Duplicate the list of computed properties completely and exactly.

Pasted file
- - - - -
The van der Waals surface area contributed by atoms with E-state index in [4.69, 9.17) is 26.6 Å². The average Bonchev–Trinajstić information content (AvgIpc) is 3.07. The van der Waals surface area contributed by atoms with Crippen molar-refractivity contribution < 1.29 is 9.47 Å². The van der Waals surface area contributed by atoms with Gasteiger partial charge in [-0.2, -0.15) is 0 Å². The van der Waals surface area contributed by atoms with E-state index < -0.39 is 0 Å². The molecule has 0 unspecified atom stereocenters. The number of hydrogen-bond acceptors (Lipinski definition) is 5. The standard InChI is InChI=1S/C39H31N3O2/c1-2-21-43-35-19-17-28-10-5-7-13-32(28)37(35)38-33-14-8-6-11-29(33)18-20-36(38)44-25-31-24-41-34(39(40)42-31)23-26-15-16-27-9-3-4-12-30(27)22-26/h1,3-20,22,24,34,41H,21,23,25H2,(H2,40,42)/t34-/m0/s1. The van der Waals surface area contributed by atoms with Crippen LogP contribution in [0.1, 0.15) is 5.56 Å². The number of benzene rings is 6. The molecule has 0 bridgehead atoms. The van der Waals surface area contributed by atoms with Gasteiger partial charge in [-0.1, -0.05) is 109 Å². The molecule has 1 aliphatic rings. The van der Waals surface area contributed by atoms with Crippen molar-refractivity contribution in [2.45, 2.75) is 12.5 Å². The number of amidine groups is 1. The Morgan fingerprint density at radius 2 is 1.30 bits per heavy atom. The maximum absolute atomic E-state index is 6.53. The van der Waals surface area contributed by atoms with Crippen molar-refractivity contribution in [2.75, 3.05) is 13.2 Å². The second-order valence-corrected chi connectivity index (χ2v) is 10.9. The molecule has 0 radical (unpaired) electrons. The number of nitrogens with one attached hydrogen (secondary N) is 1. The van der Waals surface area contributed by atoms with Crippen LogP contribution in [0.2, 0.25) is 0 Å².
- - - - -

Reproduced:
The van der Waals surface area contributed by atoms with E-state index in [4.69, 9.17) is 26.6 Å². The average Bonchev–Trinajstić information content (AvgIpc) is 3.07. The van der Waals surface area contributed by atoms with Crippen molar-refractivity contribution < 1.29 is 9.47 Å². The van der Waals surface area contributed by atoms with Gasteiger partial charge in [-0.2, -0.15) is 0 Å². The van der Waals surface area contributed by atoms with E-state index < -0.39 is 0 Å². The molecule has 0 unspecified atom stereocenters. The number of hydrogen-bond acceptors (Lipinski definition) is 5. The standard InChI is InChI=1S/C39H31N3O2/c1-2-21-43-35-19-17-28-10-5-7-13-32(28)37(35)38-33-14-8-6-11-29(33)18-20-36(38)44-25-31-24-41-34(39(40)42-31)23-26-15-16-27-9-3-4-12-30(27)22-26/h1,3-20,22,24,34,41H,21,23,25H2,(H2,40,42)/t34-/m0/s1. The van der Waals surface area contributed by atoms with Crippen LogP contribution in [0.1, 0.15) is 5.56 Å². The number of benzene rings is 6. The molecule has 0 bridgehead atoms. The van der Waals surface area contributed by atoms with Gasteiger partial charge in [-0.1, -0.05) is 109 Å². The molecule has 1 aliphatic rings. The van der Waals surface area contributed by atoms with Crippen molar-refractivity contribution in [2.45, 2.75) is 12.5 Å². The number of amidine groups is 1. The Morgan fingerprint density at radius 2 is 1.30 bits per heavy atom. The maximum absolute atomic E-state index is 6.53. The van der Waals surface area contributed by atoms with Crippen molar-refractivity contribution in [2.75, 3.05) is 13.2 Å². The second-order valence-corrected chi connectivity index (χ2v) is 10.9. The molecule has 0 radical (unpaired) electrons. The number of nitrogens with one attached hydrogen (secondary N) is 1. The van der Waals surface area contributed by atoms with Crippen LogP contribution in [0.2, 0.25) is 0 Å².